"He actually tried to teach me how to golf once, and that lasted, oh, about five minutes," Morris said. "We used to have a golf tournament with the Cleveland Browns and Bruce grabbed me and said, 'Come on, I'll teach you how to golf.' So we're at the driving range and after about five minutes he said, 'Go back to the weight room.'"
Morris began his career working for the University of Pittsburgh from 1980-89 and returned for two more stints. He has also worked for the University of Buffalo.
His goal here is to outfit every Cardinals player with a GPS system which tracks their heart rate, speed and acceleration so he knows how each person adapts to stress. He leans on Isaac Newton's three laws of motion as his guiding principles, and while some of his techniques may be complicated, at the root of them, he has one goal.
"Can I keep Tom (Reed), our trainer, bored?" Morris said. "From my perspective, we can do all this stuff to improve their physical performance – bigger, stronger, faster, blah, blah, blah – but the bottom line is, can we keep them from injuries so they can play every weekend? That's where my payoff is."
The Cardinals kept Pete Alosi as an assistant strength and conditioning coach. But Morris brought with him speed coach Roger Kingdom, a two-time gold medalist and former world record holder in the 110-meter hurdles. Kingdom spent the past 10 years coaching track at Division II California University of Pennsylvania.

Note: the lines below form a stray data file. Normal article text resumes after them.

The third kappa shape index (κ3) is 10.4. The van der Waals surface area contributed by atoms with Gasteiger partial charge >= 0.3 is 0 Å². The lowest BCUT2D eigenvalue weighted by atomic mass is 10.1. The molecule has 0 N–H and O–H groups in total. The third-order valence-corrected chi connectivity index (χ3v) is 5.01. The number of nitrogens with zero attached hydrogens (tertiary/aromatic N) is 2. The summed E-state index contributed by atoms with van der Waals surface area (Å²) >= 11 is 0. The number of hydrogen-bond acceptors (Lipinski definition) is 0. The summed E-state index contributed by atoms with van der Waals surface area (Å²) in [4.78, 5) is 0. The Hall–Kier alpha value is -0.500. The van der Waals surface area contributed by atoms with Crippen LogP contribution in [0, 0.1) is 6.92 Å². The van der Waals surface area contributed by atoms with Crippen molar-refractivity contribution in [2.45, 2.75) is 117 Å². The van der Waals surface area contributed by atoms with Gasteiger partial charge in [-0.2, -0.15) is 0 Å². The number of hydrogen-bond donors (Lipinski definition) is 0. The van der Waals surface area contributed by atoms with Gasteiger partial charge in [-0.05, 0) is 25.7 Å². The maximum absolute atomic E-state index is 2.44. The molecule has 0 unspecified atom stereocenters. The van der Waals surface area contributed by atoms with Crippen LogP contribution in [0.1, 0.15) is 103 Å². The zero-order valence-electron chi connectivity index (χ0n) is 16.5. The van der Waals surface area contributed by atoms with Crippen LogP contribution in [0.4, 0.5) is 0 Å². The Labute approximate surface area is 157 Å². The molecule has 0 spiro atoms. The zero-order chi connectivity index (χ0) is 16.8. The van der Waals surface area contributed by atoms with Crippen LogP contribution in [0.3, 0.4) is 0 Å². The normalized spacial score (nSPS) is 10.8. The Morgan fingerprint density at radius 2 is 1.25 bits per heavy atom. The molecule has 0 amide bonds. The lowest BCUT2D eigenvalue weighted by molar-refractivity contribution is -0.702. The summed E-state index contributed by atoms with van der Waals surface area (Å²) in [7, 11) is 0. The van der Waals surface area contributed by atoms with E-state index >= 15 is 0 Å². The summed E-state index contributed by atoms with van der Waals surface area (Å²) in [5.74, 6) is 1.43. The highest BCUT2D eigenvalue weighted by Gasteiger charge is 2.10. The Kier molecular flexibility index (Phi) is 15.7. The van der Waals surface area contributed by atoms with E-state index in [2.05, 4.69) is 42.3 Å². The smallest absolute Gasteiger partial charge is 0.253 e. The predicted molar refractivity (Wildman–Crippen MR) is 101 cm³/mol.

"You don't take a two-time former gold medalist and a world record holder and not use him for his knowledge and his experience," Morris said. "The guy's been training his whole life. He knows the ins and outs of speed. He's talked to some of the greatest speed coaches in the world. Why not use his knowledge?"
Kingdom played college football at Pittsburgh before transitioning to track. He was self-coached throughout, and like Morris, has tapped the knowledge base of several prominent figures in his sport. He will spend most of his time with the skill players, developing their speed and working on the mechanics of running.
"The most important thing is to have these athletes be more efficient -- that is the bottom line," Kingdom said. "I'm so excited to get started with them because these kids don't know how to run. To see them finally gain the concept of how to run, and all of a sudden they know they can always give more than what they think they have, that will be the exciting part. Once they learn that, then you know they'll perform better on the field."
Between Morris, Kingdom and Alosi, the Cardinals believe their weight room staff is elite, and the newcomers are ecstatic to be on board.
"I was talking to my wife and she said, 'We were just looking for a house across town, not across the country,'" Kingdom said. "I had just moved to Orlando six months ago. But all of a sudden it's like, OK. And now I'm so excited I'm only sleeping four hours a night. When you walk in here, you feel right at home. When we talk, it feels like we've been doing this for years."
Morris, who had been icing his arm and reading a magazine article, looked up as Kingdom finished his thought.
"Well," he said, "we have been doing this for years. We're getting old."
The two shared a laugh, and soon – but not soon enough for their liking – they'll be putting all that knowledge to use.